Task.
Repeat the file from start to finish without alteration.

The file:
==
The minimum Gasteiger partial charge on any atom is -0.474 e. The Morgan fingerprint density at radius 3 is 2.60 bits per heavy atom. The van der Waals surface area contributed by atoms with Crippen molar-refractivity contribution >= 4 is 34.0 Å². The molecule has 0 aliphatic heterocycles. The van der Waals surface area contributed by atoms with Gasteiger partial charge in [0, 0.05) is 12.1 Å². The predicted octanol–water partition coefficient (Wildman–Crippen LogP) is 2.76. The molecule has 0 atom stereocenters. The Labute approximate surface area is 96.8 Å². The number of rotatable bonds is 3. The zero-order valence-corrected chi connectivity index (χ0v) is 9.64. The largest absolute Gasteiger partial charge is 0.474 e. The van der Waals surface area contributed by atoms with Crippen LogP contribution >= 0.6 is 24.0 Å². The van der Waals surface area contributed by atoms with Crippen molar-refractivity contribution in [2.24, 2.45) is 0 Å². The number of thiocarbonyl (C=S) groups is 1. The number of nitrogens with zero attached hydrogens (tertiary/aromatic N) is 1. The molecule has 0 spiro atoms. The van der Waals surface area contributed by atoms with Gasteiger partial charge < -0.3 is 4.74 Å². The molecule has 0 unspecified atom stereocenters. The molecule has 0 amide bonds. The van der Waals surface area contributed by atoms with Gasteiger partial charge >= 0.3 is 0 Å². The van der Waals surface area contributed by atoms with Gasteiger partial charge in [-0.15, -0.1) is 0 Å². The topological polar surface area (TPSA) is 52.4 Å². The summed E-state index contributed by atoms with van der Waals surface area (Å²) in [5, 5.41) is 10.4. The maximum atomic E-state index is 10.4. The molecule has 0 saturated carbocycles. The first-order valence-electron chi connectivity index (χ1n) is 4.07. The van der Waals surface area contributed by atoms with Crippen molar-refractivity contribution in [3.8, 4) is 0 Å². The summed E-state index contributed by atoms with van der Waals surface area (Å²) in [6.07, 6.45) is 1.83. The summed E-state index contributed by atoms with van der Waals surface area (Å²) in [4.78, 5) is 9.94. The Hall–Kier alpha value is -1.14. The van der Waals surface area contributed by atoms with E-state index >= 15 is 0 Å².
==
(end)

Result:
The minimum Gasteiger partial charge on any atom is -0.474 e. The Morgan fingerprint density at radius 3 is 2.60 bits per heavy atom. The van der Waals surface area contributed by atoms with Crippen molar-refractivity contribution >= 4 is 34.0 Å². The molecule has 0 aliphatic heterocycles. The van der Waals surface area contributed by atoms with Gasteiger partial charge in [0, 0.05) is 12.1 Å². The predicted octanol–water partition coefficient (Wildman–Crippen LogP) is 2.76. The molecule has 0 atom stereocenters. The Labute approximate surface area is 96.8 Å². The number of rotatable bonds is 3. The zero-order valence-corrected chi connectivity index (χ0v) is 9.64. The largest absolute Gasteiger partial charge is 0.474 e. The van der Waals surface area contributed by atoms with Crippen LogP contribution >= 0.6 is 24.0 Å². The van der Waals surface area contributed by atoms with Crippen molar-refractivity contribution in [2.24, 2.45) is 0 Å². The number of thiocarbonyl (C=S) groups is 1. The number of nitrogens with zero attached hydrogens (tertiary/aromatic N) is 1. The molecule has 0 spiro atoms. The van der Waals surface area contributed by atoms with Gasteiger partial charge < -0.3 is 4.74 Å². The molecule has 0 unspecified atom stereocenters. The molecule has 0 amide bonds. The van der Waals surface area contributed by atoms with Gasteiger partial charge >= 0.3 is 0 Å². The van der Waals surface area contributed by atoms with Gasteiger partial charge in [-0.15, -0.1) is 0 Å². The topological polar surface area (TPSA) is 52.4 Å². The summed E-state index contributed by atoms with van der Waals surface area (Å²) in [5, 5.41) is 10.4. The maximum atomic E-state index is 10.4. The molecule has 0 saturated carbocycles. The first-order valence-electron chi connectivity index (χ1n) is 4.07. The van der Waals surface area contributed by atoms with Crippen molar-refractivity contribution in [3.8, 4) is 0 Å². The summed E-state index contributed by atoms with van der Waals surface area (Å²) in [6.07, 6.45) is 1.83. The summed E-state index contributed by atoms with van der Waals surface area (Å²) in [4.78, 5) is 9.94. The Hall–Kier alpha value is -1.14. The van der Waals surface area contributed by atoms with E-state index >= 15 is 0 Å².